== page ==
Governor Abbott has made the case that physical and virtual connectivity of infrastructure assets, including transportation, energy, water and high technology/broadband will be critical to accommodate our growing population and support innovation-intensive industry.

While roads and bridges come naturally to mind when we think of infrastructure, regional innovation ecosystems are another key piece of the puzzle.

With thoughtful investment, Texas can and should develop regional innovation ecosystems to ensure we are competitive in the markets of the future by combining talent, technology, capital and specialized know-how.

There is work to be done to improve individual assets and the interconnections that leverage their value. Some of those assets require money, and all of it will require a long-term view and coordination among stakeholders.

Texas’ economic success was no fluke. Over the last decade, lawmakers have created a policy climate built for growth and, in turn, the entrepreneurial spirit in the state has flourished. Corporate executives and companies in other states and countries have recognized our business-friendly economic environment and brought their jobs to the state.

However, competition among states for jobs and corporate re-locations remains fierce so we cannot re-trench. After all, the true Texas model is to lead. The 85th Texas Legislature has an opportunity to provide a solid framework to keep Texas a beacon state for job creation and maintain a terrific quality of life for our citizens.

Craig Casselberry is founder and CEO of Quorum Public Affairs, Inc. A corporate communications specialist and former aide to two Texas Governors, Craig has managed legislative issues for public officials and companies of all sizes during the last 12 state legislative sessions.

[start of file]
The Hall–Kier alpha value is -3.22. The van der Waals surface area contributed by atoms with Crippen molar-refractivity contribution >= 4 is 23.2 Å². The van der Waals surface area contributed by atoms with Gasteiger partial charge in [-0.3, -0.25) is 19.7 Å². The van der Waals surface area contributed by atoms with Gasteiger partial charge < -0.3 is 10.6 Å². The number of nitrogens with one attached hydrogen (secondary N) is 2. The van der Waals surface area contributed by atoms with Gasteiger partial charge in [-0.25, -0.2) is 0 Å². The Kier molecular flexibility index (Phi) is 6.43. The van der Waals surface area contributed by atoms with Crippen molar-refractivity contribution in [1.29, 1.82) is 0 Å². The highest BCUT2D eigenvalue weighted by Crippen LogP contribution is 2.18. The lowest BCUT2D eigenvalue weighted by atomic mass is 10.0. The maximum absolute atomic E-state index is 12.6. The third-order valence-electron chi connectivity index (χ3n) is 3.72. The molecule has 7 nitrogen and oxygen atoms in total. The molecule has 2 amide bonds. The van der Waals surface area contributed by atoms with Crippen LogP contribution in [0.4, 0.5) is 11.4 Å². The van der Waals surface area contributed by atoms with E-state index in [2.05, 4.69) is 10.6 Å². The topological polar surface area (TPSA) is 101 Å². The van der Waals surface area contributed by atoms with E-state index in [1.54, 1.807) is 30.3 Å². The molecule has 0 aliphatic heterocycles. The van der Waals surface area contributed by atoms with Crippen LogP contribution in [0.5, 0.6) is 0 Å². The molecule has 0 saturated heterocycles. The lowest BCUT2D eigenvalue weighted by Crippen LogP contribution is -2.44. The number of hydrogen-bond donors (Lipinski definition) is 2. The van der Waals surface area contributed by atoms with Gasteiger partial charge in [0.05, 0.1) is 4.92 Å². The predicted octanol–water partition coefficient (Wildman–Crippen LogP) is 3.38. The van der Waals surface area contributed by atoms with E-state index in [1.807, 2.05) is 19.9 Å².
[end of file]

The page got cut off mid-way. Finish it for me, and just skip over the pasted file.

The role of government in economic development is often debated but polls consistently show jobs and the economy atop the list of voters’ priorities.

Particularly if the price of oil stays where it is, Texas would be wise to make sure our state’s economy is sufficiently diverse and that starts with a dynamic entrepreneurial ecosystem so start-ups can thrive.

How does that happen? Corporate CEO’s for small, high-growth businesses cite a skilled workforce and access to capital as two primary factors for sustained growth and success.

Yes, today Texas has more high-tech, knowledge economy jobs than we did thirty-five years ago.  But so does most of the rest of the country.  Such companies require deep resources of talent, technology, and capital.

Innovative, high-growth companies require many different forms of capital, at different stages of development.  In particular, many forms of equity capital are critical in the early stages.  Together, these sources of capital are called the “capital continuum” from research funding, through prototyping, seed funding (“Angel” networks are key here), venture capital, private equity and mezzanine resources, and access to public markets.